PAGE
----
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Tories promise to make teaching 'brazenly elitist'

The Conservatives are promising to make teaching "brazenly elitist" by improving the quality of graduates entering the profession in England.

Leader David Cameron said there would be no financial help with training for those who failed to get at least a second-class university degree.

But those with the highest grades in maths and science could have student loans paid off, he added.

The Tories also say they will recruit high flyers from other professions.

But Labour called the plans an "airbrushed re-announcement" of old policies.

The main parties are vying for the middle-class vote at the forthcoming general election, which is widely expected to happen on 6 May.


Labour has announced plans to encourage top professions and universities to attract people from deprived backgrounds, including setting up a commission to look at social mobility.

However, in his speech, Mr Cameron emphasised the importance of teaching to children's education and how to get more good teachers into the classroom.

This would include raising the required standard of entry and setting up a Teach Now scheme to encourage people who had succeeded in other professions to go into education.

The student loan repayment scheme would apply only to graduates getting a first-class or upper second-class degree, Mr Cameron said.

He told an audience at a school in south-east London he would make teaching "the new noble profession".

Mr Cameron said: "We need much greater flexibility than currently exists - flexibility over rewarding the best and yes, getting rid of the worst.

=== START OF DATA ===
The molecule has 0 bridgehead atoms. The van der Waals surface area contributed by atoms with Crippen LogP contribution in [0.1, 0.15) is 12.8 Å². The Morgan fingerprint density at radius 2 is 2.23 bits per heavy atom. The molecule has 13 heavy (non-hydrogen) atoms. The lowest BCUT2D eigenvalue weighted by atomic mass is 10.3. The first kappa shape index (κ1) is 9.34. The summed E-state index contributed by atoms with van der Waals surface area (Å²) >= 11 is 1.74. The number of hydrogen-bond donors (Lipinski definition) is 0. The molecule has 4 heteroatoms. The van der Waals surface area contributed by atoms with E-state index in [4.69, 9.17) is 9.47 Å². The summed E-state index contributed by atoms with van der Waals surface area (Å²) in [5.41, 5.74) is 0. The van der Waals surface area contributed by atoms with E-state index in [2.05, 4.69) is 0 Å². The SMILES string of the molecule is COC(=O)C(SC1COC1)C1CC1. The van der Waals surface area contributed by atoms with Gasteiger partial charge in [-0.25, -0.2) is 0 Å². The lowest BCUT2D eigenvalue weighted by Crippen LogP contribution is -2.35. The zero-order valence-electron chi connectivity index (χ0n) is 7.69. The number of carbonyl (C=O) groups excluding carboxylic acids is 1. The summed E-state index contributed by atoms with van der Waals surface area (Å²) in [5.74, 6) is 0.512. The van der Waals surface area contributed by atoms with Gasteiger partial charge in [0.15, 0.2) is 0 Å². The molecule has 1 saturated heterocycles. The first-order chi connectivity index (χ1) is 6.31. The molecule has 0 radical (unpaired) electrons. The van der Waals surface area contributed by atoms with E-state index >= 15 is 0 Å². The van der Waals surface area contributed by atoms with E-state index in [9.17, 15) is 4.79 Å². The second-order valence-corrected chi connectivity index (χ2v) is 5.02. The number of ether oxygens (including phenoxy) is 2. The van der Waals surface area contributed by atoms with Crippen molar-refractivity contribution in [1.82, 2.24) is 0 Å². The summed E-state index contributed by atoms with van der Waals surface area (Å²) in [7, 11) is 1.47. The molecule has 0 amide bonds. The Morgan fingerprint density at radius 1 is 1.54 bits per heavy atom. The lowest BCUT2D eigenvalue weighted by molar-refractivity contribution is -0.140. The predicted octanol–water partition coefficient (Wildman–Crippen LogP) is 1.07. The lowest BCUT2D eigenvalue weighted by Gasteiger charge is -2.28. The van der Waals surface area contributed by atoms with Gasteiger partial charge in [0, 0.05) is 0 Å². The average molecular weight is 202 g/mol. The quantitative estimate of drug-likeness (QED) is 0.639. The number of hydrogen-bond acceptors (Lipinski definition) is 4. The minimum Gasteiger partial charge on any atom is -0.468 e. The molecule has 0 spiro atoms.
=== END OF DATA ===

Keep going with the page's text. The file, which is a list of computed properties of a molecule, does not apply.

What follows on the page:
"So we will free schools to pay good teachers more. With our plans, head teachers will have the power to use their budgets to pay bonuses to the best teachers."

To cope with a shortage of maths and science teachers, the Conservatives are promising to pay off student loans for applicants with upper second or first-class degrees in these subjects from "good universities".

'Best talent'

Mr Cameron said: "Everyone remembers a teacher who made a difference through sheer force of personality."

He added: "The quality of a teacher is the single most important factor in a child's educational progress.

"Those taught by the best teachers make three times as much progress as those taught by the worst."

He said: "We don't reach out for the very best talent. If we want to give our children the best education, we must make our teachers the best."

Mr Cameron said: "Finland, Singapore and South Korea have the most highly qualified teachers, and also some of the best education systems in the world, because they have deliberately made teaching a high prestige profession.

"They are brazenly elitist - making sure only the top graduates can apply. They have turned it into the career path if you've got a good degree.

"And in America, President Obama is offering financial incentives to attract more science graduates into teaching. We should be equally bold here."

For Labour, Schools Secretary Ed Balls called the Tories' proposals an "airbrushed re-announcement of existing policies".

He added: "David Cameron also needs to do his homework. Despite his claims, Teach First is exclusively focused on fast-tracking the best graduates into the most challenging urban schools."

Mr Balls also said: "The fact is that teaching has been transformed from a demoralised profession in 1997 to the number one choice for graduates today.

"To attract top professionals to make a career change into teaching we are already working with over 400 leading employers, focusing on key subjects like maths and science.

"And to put teaching on the same footing as high-status professions like doctors and lawyers we are introducing a new Licence to Practise with a right for all teachers to get ongoing training and career development. It's time the Tories backed these reforms."

Christine Blower, general secretary of the National Union of Teachers, said: "Being 'brazenly elitist' could mean being brazenly exclusive of those potential teachers who through no fault of their own have had a tough time in achieving the necessary qualifications.

"Teaching is an extremely demanding profession and not everyone can do it, even those with first-class degrees.

"While qualifications are obviously necessary, being a good teacher is not dependent on academic ability alone."


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Posted in: News on January 24, 2010 @ 12:31 PM

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